Associating with international students offered her a new window for acceptance and empowerment. She spent all her vacations at an international youth hostel in London, where she became friends with many students from India and other European colonies. As youth from colonies rampant with poverty and racism, these students shared a deep camaraderie. Like the majority of students in England from colonial states, they became attracted to socialism.[12] World War II had recently ended and India as well as other colonies had just won their independence from colonial rule. As the educated elite of these developing nations, they were brimming with idealism and felt a heady responsibility for leading social reform. Many of the students my grandmother met later became famous pioneers of the leftist movements in their native homelands.

Quickly my grandmother plunged deep into the international Marxist movement. Under the guidance of the renowned Fabian Society in London, my grandmother began intensely studying socialist texts, which encouraged women and men alike to spearhead the transition to a socialist world. Just as Professor Montoya was empowered by her activism in the Chicano student movement, similarly my grandmother’s new Marxist identity gave her an “ideological” mask. Through this prism she experienced many new worlds, traveling to Budapest, Warsaw and Berlin for international socialist youth festivals that attracted tens of thousands of young people from around the world. My grandmother loved to talk about these youth festivals ad nauseam.

When we went to Budapest, fifty of us traveled from London in a truck! We sang songs, played games, cooked food, and drank alcohol along the way. We would spend the night at youth hostels in various countries. We would even occasionally sleep in barns! In Venice, we slept under trees near the Lagoon. In Budapest, we were greeted by a sea of Red flags, as well as portraits of famous Communist leaders worldwide such as Lenin, Marx, Stalin and Mao Zedong. There were so many events on all sorts of political and cultural issues from around the world. I remember attending ballets about evil landlords and harvest dances performed by Hungarian peasants.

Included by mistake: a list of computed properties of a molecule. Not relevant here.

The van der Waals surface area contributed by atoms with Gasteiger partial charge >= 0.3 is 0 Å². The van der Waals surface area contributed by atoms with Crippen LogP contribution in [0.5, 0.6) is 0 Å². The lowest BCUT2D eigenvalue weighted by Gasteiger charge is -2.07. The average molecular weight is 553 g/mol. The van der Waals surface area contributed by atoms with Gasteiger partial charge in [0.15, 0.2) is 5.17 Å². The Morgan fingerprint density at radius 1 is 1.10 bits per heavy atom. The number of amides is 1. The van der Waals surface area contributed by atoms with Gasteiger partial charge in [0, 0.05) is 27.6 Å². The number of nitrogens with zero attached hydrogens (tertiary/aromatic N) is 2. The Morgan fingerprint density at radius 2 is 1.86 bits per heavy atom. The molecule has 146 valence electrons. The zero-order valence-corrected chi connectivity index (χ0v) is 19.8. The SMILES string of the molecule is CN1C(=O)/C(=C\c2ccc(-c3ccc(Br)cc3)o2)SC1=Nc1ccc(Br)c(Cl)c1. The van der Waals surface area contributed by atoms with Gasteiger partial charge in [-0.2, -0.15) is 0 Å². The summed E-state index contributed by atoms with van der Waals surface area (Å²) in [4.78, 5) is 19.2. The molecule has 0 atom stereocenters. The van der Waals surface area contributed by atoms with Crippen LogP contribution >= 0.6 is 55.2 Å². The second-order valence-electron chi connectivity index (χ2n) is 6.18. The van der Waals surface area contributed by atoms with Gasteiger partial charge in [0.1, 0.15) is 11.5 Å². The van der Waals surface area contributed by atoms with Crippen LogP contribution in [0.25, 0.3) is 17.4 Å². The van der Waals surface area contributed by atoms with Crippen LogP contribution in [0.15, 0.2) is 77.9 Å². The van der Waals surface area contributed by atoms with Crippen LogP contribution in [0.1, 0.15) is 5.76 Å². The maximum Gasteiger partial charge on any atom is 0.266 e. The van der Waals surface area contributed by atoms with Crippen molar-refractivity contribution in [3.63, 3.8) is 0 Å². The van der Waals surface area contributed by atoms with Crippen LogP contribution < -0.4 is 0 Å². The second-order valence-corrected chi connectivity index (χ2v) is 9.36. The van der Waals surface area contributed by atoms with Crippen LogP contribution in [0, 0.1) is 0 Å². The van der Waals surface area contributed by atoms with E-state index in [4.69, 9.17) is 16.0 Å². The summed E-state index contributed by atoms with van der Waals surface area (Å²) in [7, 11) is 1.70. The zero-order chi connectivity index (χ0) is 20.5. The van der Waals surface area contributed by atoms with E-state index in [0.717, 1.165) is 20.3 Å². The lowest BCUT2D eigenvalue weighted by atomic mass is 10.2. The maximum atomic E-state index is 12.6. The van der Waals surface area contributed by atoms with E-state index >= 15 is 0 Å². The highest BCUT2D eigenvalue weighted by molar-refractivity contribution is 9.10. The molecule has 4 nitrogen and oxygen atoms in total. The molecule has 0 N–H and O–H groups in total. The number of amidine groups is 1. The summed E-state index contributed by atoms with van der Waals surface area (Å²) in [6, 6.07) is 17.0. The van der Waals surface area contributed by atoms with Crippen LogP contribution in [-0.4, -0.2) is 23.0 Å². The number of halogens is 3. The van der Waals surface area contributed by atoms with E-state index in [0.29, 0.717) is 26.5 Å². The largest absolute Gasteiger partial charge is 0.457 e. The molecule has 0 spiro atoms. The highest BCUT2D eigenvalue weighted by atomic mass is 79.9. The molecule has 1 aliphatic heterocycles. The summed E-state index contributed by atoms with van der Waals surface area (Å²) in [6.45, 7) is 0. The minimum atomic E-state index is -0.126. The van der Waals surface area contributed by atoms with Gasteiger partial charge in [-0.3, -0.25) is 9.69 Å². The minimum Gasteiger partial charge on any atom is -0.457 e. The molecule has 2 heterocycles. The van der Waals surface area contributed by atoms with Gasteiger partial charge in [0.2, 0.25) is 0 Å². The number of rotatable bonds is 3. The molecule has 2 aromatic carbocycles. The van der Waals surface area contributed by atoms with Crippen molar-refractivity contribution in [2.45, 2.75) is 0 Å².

My grandmother soon fell in love with Indian boys, who would serenade her with Tagore love songs and talk dreamily about the coming of the socialist revolution.[13] They were leaders in the London Majlis, an extension of the All India Students Federation, which strove to bring socialism to India.[14] She soon rose to become the General Secretary, making her acutely aware of injustice in India and beyond. She also worked closely with the World Peace Council, participating in large protests against the atomic bomb in Hiroshima and Nagasaki.[15]

When my grandmother returned to Kenya in 1954, after finishing several years of law school, she felt doubly estranged not only from her ancestral roots as an Indian Kenyan, but also from her law classes in England. Professor Montoya wrote that this is common among minorities who were the first to attain higher education.[16] Equipped with legal knowledge and a more global perspective, my grandmother was awestruck by the poverty and discrimination. Learning about the intricacies and minutia of English law seemed futile, when back home in Kenya, there was virtually no rule of law. Even decades later, when she recalled those days, you could hear the fury in her voice: “The British had a double standard! They had fought against fascism, Aryan superiority and what not in Europe, but they treated us Indians and Kenyans like slaves!” she said. She explained the curfew system in place under the reign of Kenyan Martial Law:

Africans could only roam the streets until five pm. Sometimes, if we missed the curfew we would actually hide the Africans in the boots of cars. Can you believe it? The British would often just lay down barbed wire around an area and demand Africans to show their Kipande as they say in Swahili, or their identity card. All those without Kipande were immediately sent to jail. I will never forget, one time I was standing outside my father’s shop, and I saw an old African man with a wooden basket buying vegetables for his white master. The police came and demanded to see his Kipande. The old man began apologizing profusely because he didn’t have this identification. But the police gave him several lashes and threw him into their van! It shook me. I saw the plight of this old man. Tears were just rolling down my cheeks!

My grandmother joined the Kenyan Independence struggle. This was the first time she immersed herself in Black Kenya. After making Black friends in England, in Kenya, she was eager to transcend racial boundaries and “know Africans as persons.” Initially she did not tell her family that she was meeting them. Interactions among the Indians and Africans were often frowned upon. Like many Indian families, her servants had been her only contact with Black Kenya. As a young Indian Kenyan activist, not all of the African activists were friendly and welcoming to her. “I was totally shocked and ashamed when I found out that there were Indians who were acting as home guards, and helping the British suppress the Africans.”[17]